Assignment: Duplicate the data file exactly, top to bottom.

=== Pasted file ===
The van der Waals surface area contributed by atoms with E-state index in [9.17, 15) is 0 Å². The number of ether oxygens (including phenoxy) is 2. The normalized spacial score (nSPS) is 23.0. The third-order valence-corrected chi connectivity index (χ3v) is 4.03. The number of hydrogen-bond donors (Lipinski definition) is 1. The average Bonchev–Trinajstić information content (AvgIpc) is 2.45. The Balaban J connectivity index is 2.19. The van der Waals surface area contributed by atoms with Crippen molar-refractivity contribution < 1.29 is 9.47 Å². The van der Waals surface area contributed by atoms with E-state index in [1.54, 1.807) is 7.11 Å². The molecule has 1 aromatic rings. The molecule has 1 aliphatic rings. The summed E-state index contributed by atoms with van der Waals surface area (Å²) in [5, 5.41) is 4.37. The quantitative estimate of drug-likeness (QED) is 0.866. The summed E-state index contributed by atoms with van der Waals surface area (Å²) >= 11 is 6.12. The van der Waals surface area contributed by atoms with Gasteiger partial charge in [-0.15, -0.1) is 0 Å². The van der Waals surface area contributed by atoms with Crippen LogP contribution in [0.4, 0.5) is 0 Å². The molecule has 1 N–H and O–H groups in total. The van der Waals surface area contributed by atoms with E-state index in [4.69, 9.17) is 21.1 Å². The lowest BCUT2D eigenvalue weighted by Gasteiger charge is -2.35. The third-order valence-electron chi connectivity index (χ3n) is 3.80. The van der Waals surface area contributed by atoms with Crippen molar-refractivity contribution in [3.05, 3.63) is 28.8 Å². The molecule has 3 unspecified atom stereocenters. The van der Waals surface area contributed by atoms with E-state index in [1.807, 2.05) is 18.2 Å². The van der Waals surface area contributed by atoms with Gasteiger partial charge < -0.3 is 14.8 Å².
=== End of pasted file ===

The van der Waals surface area contributed by atoms with E-state index in [9.17, 15) is 0 Å². The number of ether oxygens (including phenoxy) is 2. The normalized spacial score (nSPS) is 23.0. The third-order valence-corrected chi connectivity index (χ3v) is 4.03. The number of hydrogen-bond donors (Lipinski definition) is 1. The average Bonchev–Trinajstić information content (AvgIpc) is 2.45. The Balaban J connectivity index is 2.19. The van der Waals surface area contributed by atoms with Crippen molar-refractivity contribution < 1.29 is 9.47 Å². The van der Waals surface area contributed by atoms with E-state index in [1.54, 1.807) is 7.11 Å². The molecule has 1 aromatic rings. The molecule has 1 aliphatic rings. The summed E-state index contributed by atoms with van der Waals surface area (Å²) in [5, 5.41) is 4.37. The quantitative estimate of drug-likeness (QED) is 0.866. The summed E-state index contributed by atoms with van der Waals surface area (Å²) >= 11 is 6.12. The van der Waals surface area contributed by atoms with Gasteiger partial charge in [-0.15, -0.1) is 0 Å². The van der Waals surface area contributed by atoms with Crippen LogP contribution in [0.4, 0.5) is 0 Å². The molecule has 1 N–H and O–H groups in total. The van der Waals surface area contributed by atoms with E-state index in [4.69, 9.17) is 21.1 Å². The lowest BCUT2D eigenvalue weighted by Gasteiger charge is -2.35. The third-order valence-electron chi connectivity index (χ3n) is 3.80. The van der Waals surface area contributed by atoms with Crippen molar-refractivity contribution in [3.05, 3.63) is 28.8 Å². The molecule has 3 unspecified atom stereocenters. The van der Waals surface area contributed by atoms with E-state index in [1.807, 2.05) is 18.2 Å². The van der Waals surface area contributed by atoms with Gasteiger partial charge < -0.3 is 14.8 Å².